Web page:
15. #45
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    17th November 2015
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    Quote Originally Posted by MikeyDSlagle View Post
    So does blue tube have to be sealed inside and out? Never even seen the stuff but have been thinking about trying it.
    That's what Dave at ARR said. I'm not certain, but I believe it helps keep it resistant to moisture.

  16. #46
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    Ahh okay. Good to know. Thanks. I wouldn't even have asked. I have sealer I've used on a few paper rocketfs so it won't be first. I didn't get good results then, but the rockets had glassine and I would imagine that had a lot to do with it.
    Nothing is foolproof to a sufficiently talented fool.
    TRA #16513
    Level 1: Danger Close ---AT H123W to 1240'--- 29 OCT 2016
    Level 2: Binder Design Tyrannosaur ---AT J315R to 2148'--- 30 SEP 2017

  17. #47
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    17th November 2015
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    yep. Also BT is a lot beefier in terms of being able to sand it -- with paper, once you're through the sealer, it's like 'OH WELL, I'VE MADE A HOLE IN IT NOW"....In terms of abrasion resistance, BT seems to be almost as hard as PVC.

    Current status is: hand sanding the BTs with some of that awesome 3m flexible sandpaper. I don't care about how the insides look, but I like a smooth finish on the exterior. I'll probably use filling primer, but I'd like to get it as smooth as possible before I do. Right now, you can see little "valleys" from the brush strokes where I applied the sealer. Trying to get the tube worked down, debating using a power sander to do it more quickly/evenly. I think I'll stick to hand work though.

  18. #48
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    22nd August 2015
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    Quote Originally Posted by ActingLikeAKid View Post
    Current status is: hand sanding the BTs with some of that awesome 3m flexible sandpaper.
    I love that stuff, but it is crazy expensive.
    NAR #100940, RIMRA & CMASS
    L1 - 4/17/16, Tyrannosaur (by Binder Design), Loki H144
    L2 - 8/19/17, Terrordactyl (by Binder Design), CTI J250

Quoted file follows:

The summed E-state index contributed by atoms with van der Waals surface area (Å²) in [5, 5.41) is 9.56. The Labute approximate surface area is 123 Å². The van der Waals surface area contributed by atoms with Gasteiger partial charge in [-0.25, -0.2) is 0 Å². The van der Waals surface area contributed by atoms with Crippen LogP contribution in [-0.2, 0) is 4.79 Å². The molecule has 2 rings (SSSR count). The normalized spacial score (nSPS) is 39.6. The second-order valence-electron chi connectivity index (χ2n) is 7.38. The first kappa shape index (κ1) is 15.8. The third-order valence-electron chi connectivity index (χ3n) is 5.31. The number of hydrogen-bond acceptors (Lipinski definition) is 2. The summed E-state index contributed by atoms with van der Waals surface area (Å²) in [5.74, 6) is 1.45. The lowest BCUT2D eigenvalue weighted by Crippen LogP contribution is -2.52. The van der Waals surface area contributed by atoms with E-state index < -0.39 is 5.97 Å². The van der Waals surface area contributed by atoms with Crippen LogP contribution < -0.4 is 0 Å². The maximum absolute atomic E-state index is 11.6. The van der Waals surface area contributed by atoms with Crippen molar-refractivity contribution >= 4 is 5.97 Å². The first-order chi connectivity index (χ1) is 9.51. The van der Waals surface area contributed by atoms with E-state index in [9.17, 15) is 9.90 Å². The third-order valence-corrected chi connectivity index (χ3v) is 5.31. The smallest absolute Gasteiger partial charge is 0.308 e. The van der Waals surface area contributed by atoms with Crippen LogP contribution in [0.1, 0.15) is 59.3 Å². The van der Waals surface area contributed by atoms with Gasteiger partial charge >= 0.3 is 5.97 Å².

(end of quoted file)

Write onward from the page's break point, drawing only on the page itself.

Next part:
19. #49
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    17th November 2015
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    Quote Originally Posted by BDB View Post
    I love that stuff, but it is crazy expensive.
    ...Relatively speaking. I got a roll of 220 for $12 last year sometime and I am in zero danger of running out. One of the things that I love about it is how long it lasts: Normal paper sandpaper gets gummed up and you chuck it. This stuff you can rinse and wash and dry and it's good to go.

  20. #50
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    22nd August 2015
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    Quote Originally Posted by ActingLikeAKid View Post
    ...Relatively speaking. I got a roll of 220 for $12 last year sometime and I am in zero danger of running out. One of the things that I love about it is how long it lasts: Normal paper sandpaper gets gummed up and you chuck it. This stuff you can rinse and wash and dry and it's good to go.
    That is a good deal. It looks like I'm just getting ripped off by Home Depot. They are selling it for >2x the price you paid.
    NAR #100940, RIMRA & CMASS
    L1 - 4/17/16, Tyrannosaur (by Binder Design), Loki H144
    L2 - 8/19/17, Terrordactyl (by Binder Design), CTI J250

  21. #51
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    17th November 2015
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    Update: My attempt to sand it smooth has gone through the sealer. ANOTHER coat coming soon. This time I'll use a nicer brush in an attempt to get a smooth finish

  22. #52
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    17th December 2013
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    Slagle, La
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    I always used the foam brushes. Don't know if that will help.
    Nothing is foolproof to a sufficiently talented fool.
    TRA #16513
    Level 1: Danger Close ---AT H123W to 1240'--- 29 OCT 2016
    Level 2: Binder Design Tyrannosaur ---AT J315R to 2148'--- 30 SEP 2017

  23. #53
    Join Date
    26th June 2014
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    124
    Quote Originally Posted by ActingLikeAKid View Post